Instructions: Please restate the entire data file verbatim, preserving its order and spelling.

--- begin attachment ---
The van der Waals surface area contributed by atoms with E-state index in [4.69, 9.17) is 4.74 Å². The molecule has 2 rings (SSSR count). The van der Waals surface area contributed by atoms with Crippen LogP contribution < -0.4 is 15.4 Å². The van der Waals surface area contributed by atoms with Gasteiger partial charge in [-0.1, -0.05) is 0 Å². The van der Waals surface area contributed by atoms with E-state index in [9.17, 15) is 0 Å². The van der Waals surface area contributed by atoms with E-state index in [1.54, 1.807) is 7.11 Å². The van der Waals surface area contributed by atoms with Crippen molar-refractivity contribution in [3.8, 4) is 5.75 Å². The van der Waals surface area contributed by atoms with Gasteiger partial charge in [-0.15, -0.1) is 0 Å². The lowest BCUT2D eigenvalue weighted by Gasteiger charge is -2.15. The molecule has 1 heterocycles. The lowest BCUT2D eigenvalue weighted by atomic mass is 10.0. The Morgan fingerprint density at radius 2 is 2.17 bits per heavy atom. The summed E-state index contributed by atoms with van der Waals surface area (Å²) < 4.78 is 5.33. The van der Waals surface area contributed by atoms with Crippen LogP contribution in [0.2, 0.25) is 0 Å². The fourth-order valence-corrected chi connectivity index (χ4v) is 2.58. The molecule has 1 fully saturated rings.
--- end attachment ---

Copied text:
The van der Waals surface area contributed by atoms with E-state index in [4.69, 9.17) is 4.74 Å². The molecule has 2 rings (SSSR count). The van der Waals surface area contributed by atoms with Crippen LogP contribution < -0.4 is 15.4 Å². The van der Waals surface area contributed by atoms with Gasteiger partial charge in [-0.1, -0.05) is 0 Å². The van der Waals surface area contributed by atoms with E-state index in [9.17, 15) is 0 Å². The van der Waals surface area contributed by atoms with E-state index in [1.54, 1.807) is 7.11 Å². The van der Waals surface area contributed by atoms with Crippen molar-refractivity contribution in [3.8, 4) is 5.75 Å². The van der Waals surface area contributed by atoms with Gasteiger partial charge in [-0.15, -0.1) is 0 Å². The lowest BCUT2D eigenvalue weighted by Gasteiger charge is -2.15. The molecule has 1 heterocycles. The lowest BCUT2D eigenvalue weighted by atomic mass is 10.0. The Morgan fingerprint density at radius 2 is 2.17 bits per heavy atom. The summed E-state index contributed by atoms with van der Waals surface area (Å²) < 4.78 is 5.33. The van der Waals surface area contributed by atoms with Crippen LogP contribution in [0.2, 0.25) is 0 Å². The fourth-order valence-corrected chi connectivity index (χ4v) is 2.58. The molecule has 1 fully saturated rings.